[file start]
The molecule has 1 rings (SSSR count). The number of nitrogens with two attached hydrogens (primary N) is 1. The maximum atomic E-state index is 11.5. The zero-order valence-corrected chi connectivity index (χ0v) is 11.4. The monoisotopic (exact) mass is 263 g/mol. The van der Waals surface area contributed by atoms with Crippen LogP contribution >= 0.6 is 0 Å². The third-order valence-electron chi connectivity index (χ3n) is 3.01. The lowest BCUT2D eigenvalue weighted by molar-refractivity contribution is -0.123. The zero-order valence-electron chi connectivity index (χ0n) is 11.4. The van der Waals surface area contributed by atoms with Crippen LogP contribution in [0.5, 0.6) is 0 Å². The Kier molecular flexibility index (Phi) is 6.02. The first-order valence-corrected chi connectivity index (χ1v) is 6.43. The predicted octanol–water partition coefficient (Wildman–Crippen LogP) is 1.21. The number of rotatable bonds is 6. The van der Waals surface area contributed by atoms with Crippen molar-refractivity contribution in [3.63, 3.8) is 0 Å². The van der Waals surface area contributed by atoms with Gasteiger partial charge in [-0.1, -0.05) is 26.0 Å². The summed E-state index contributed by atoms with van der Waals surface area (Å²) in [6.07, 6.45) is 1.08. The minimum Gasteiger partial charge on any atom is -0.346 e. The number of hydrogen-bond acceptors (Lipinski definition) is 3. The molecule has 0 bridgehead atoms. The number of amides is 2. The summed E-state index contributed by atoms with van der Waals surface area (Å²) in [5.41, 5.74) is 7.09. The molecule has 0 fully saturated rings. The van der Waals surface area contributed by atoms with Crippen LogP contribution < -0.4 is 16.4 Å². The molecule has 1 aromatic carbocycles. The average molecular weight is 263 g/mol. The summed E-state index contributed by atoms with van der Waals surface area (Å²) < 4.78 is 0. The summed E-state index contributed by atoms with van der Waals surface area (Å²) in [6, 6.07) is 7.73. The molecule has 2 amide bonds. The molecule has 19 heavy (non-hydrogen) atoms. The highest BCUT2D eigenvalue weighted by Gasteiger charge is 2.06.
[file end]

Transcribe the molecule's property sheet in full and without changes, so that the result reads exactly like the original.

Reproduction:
The molecule has 1 rings (SSSR count). The number of nitrogens with two attached hydrogens (primary N) is 1. The maximum atomic E-state index is 11.5. The zero-order valence-corrected chi connectivity index (χ0v) is 11.4. The monoisotopic (exact) mass is 263 g/mol. The van der Waals surface area contributed by atoms with Crippen LogP contribution >= 0.6 is 0 Å². The third-order valence-electron chi connectivity index (χ3n) is 3.01. The lowest BCUT2D eigenvalue weighted by molar-refractivity contribution is -0.123. The zero-order valence-electron chi connectivity index (χ0n) is 11.4. The van der Waals surface area contributed by atoms with Crippen LogP contribution in [0.5, 0.6) is 0 Å². The Kier molecular flexibility index (Phi) is 6.02. The first-order valence-corrected chi connectivity index (χ1v) is 6.43. The predicted octanol–water partition coefficient (Wildman–Crippen LogP) is 1.21. The number of rotatable bonds is 6. The van der Waals surface area contributed by atoms with Crippen molar-refractivity contribution in [3.63, 3.8) is 0 Å². The van der Waals surface area contributed by atoms with Gasteiger partial charge in [-0.1, -0.05) is 26.0 Å². The summed E-state index contributed by atoms with van der Waals surface area (Å²) in [6.07, 6.45) is 1.08. The minimum Gasteiger partial charge on any atom is -0.346 e. The number of hydrogen-bond acceptors (Lipinski definition) is 3. The molecule has 0 bridgehead atoms. The number of amides is 2. The summed E-state index contributed by atoms with van der Waals surface area (Å²) in [5.41, 5.74) is 7.09. The molecule has 0 fully saturated rings. The van der Waals surface area contributed by atoms with Crippen LogP contribution < -0.4 is 16.4 Å². The molecule has 1 aromatic carbocycles. The average molecular weight is 263 g/mol. The summed E-state index contributed by atoms with van der Waals surface area (Å²) < 4.78 is 0. The summed E-state index contributed by atoms with van der Waals surface area (Å²) in [6, 6.07) is 7.73. The molecule has 2 amide bonds. The molecule has 19 heavy (non-hydrogen) atoms. The highest BCUT2D eigenvalue weighted by Gasteiger charge is 2.06.